A very wealthy man asked me if there is anything good about the real estate market right now – he owns and operates over 2000 restaurants, so he has a wise perspective.
I told him that the good news is that CASH is helping to stabilize the market for properties priced under $200,000, and particularly under $100,000.
The “funny money” that fueled the real estate speculation bubble from 1999-2007 is gone and real cash collateral is the NEW basis for the value of real properties.
I wrote about this house that I sold back in 2000 for $39,000 in Lakewood in a post written earlier this year, and included a video of the nasty recent condition of the property – when Lakewood values fall by 75%, the “butterfly effect” that I discussed, is evident.
The good news is that cash buyers are stabilizing our lowest priced submarkets with cold, hard cash and that’s a great thing.
I wrote about the relentless, gravitational pull of foreclosures in this article in May, and that “pull” is shrinking in the lower price ranges…lets look at the recent second quarter statistics to see this point.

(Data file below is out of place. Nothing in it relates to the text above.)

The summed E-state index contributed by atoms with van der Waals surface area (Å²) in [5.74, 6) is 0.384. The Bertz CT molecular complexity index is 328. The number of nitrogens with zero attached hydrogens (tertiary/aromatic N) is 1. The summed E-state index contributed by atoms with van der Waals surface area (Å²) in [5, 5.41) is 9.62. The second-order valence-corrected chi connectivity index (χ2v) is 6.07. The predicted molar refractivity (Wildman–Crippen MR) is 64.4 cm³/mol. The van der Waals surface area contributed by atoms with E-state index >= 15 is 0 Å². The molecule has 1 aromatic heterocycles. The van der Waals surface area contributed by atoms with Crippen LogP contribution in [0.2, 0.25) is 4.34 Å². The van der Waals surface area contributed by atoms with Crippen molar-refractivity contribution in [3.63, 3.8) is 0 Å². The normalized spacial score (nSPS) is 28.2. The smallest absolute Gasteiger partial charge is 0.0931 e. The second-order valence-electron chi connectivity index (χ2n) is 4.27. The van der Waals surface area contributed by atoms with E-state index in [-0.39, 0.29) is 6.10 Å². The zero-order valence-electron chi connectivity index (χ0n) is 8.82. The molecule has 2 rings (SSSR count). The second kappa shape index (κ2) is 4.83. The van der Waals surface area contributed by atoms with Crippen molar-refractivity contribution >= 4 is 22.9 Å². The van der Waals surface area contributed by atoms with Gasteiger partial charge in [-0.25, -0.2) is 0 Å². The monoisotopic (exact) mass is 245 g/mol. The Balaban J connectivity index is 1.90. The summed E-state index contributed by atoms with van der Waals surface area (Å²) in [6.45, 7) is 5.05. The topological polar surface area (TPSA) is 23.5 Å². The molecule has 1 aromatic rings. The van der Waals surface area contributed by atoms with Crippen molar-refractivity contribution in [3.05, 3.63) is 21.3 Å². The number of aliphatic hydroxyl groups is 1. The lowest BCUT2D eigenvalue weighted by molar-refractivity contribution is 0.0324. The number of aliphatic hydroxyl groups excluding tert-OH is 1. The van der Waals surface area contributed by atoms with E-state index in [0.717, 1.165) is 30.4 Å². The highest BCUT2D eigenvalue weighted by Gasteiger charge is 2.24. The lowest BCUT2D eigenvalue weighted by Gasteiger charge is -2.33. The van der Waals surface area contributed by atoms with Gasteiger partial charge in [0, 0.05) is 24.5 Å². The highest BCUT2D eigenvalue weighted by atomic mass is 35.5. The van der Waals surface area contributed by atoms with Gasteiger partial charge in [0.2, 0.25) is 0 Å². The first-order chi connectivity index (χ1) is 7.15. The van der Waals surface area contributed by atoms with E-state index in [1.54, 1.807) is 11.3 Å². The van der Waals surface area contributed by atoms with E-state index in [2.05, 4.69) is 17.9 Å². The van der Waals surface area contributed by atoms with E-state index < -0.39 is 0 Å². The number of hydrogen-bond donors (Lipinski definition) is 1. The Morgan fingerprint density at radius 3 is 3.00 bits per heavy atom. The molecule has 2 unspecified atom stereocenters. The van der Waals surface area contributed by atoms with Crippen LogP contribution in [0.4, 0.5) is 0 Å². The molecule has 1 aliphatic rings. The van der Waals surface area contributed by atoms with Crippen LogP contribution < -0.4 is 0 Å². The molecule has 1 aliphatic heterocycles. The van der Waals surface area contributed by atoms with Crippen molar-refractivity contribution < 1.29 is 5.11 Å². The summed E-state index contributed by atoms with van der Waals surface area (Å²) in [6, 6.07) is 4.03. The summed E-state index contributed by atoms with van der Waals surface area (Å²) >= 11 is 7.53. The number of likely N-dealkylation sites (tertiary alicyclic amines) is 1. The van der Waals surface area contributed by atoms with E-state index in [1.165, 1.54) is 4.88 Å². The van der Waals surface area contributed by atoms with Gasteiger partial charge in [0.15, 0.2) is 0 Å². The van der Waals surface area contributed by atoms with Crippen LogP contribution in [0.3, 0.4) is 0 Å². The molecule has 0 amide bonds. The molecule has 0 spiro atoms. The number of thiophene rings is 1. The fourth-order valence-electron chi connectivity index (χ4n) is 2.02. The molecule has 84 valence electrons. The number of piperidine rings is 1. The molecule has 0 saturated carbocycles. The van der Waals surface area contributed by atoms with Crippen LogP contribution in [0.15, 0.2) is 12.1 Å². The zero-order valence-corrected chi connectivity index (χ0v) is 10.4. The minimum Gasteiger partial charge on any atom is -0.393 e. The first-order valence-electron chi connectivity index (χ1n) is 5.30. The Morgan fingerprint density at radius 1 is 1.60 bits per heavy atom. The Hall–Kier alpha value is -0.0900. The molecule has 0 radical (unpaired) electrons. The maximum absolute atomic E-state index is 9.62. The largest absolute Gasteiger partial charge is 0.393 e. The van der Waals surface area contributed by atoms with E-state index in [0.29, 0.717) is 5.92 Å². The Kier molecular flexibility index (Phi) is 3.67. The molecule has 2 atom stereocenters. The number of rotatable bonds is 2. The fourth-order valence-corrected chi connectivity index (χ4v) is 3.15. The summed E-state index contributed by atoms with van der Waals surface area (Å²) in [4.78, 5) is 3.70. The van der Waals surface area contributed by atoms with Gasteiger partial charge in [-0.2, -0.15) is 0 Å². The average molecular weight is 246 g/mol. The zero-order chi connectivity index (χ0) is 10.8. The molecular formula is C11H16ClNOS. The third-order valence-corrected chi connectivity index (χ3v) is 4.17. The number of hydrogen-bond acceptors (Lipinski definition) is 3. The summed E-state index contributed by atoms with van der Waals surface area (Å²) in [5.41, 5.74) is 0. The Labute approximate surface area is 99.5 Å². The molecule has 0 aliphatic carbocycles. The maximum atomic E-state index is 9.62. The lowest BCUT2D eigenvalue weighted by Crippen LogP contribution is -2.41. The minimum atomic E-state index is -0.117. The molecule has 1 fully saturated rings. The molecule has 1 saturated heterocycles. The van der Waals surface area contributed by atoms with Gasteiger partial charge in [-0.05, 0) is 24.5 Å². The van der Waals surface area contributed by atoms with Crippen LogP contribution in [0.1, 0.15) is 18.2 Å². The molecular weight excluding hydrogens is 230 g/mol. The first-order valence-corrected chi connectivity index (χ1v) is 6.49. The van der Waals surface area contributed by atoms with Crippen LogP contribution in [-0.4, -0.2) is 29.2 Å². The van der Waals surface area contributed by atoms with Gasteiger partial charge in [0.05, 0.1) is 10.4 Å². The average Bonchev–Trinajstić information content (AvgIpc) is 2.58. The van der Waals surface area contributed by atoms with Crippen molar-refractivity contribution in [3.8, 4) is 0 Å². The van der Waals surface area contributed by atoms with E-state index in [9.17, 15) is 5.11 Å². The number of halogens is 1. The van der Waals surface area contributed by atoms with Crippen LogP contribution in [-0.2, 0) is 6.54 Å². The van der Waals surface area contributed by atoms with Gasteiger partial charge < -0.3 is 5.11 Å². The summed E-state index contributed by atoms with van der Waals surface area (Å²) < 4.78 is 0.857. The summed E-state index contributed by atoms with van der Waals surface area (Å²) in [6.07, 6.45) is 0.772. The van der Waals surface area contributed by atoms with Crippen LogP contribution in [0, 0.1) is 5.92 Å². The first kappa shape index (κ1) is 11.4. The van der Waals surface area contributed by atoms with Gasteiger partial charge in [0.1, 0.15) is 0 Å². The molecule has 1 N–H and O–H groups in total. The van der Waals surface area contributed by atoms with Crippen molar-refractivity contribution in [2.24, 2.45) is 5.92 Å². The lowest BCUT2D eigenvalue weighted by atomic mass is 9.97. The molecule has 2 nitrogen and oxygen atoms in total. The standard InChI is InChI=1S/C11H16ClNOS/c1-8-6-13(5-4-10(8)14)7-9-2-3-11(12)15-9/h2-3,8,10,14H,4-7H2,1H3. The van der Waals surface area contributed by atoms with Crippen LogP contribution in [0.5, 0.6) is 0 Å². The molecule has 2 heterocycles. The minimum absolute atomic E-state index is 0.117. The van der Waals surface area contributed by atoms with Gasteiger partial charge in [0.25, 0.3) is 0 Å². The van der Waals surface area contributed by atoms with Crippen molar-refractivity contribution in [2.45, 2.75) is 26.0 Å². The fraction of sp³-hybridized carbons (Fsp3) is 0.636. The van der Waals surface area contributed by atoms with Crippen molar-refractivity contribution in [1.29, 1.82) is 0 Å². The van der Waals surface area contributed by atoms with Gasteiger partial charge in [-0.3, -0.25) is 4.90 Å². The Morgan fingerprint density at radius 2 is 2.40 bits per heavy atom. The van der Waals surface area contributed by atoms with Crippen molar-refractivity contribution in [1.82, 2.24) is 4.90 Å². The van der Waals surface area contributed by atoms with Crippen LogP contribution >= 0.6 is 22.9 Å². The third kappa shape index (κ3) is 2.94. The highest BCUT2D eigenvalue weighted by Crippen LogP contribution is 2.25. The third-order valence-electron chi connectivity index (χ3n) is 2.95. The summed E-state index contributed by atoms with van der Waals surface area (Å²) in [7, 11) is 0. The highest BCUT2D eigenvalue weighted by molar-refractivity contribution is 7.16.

Segmenting sales by price range shows that sales decreased in all price ranges except the lowest range (<$200K), which increased slightly (+12.2%)
Sales of foreclosed properties were strongest in the lower price ranges – that’s a pure function of inventory. There are a lot of foreclosures because there are a lot of people and corporations who lost their residential properties in the lower price ranges in recent years.
Be on the lookout for the next foreclosure wave, which will be seen prominently with houses in the $300’s and up – that wave just started and will continue for about 3 more years…the good news is that by 2012, we can expect the Intown Atlanta submarkets to slowly gain some counterbalance.
By 2023, things will start to get much, much better – easy for me to say, right?
So, back to present reality – sales are down overall -15.7% from 2Q 2008, but with the under $200k price range up +12.2% in 2Q 2009, I contend that prices are stabilizing … but only in the lower price ranges. That will help to slow the “relentless gravitational pull” downward on the rest of the market.
Foreclosures as a percentage of total sales is still high at 27.3% of 2Q sales, down from 35.2% in 1Q 2009, but foreclosures make up 47.7% of sales in the <$200K price range. That’s compelling.
The good news is in the lower price ranges – that’s what’s good in Intown Atlanta right now.
Stay tuned in September, and I’ll show you some details on what’s bad and what you can do to as the owner of a primary residence in Intown Atlanta to mitigate your risk in the next decade or two.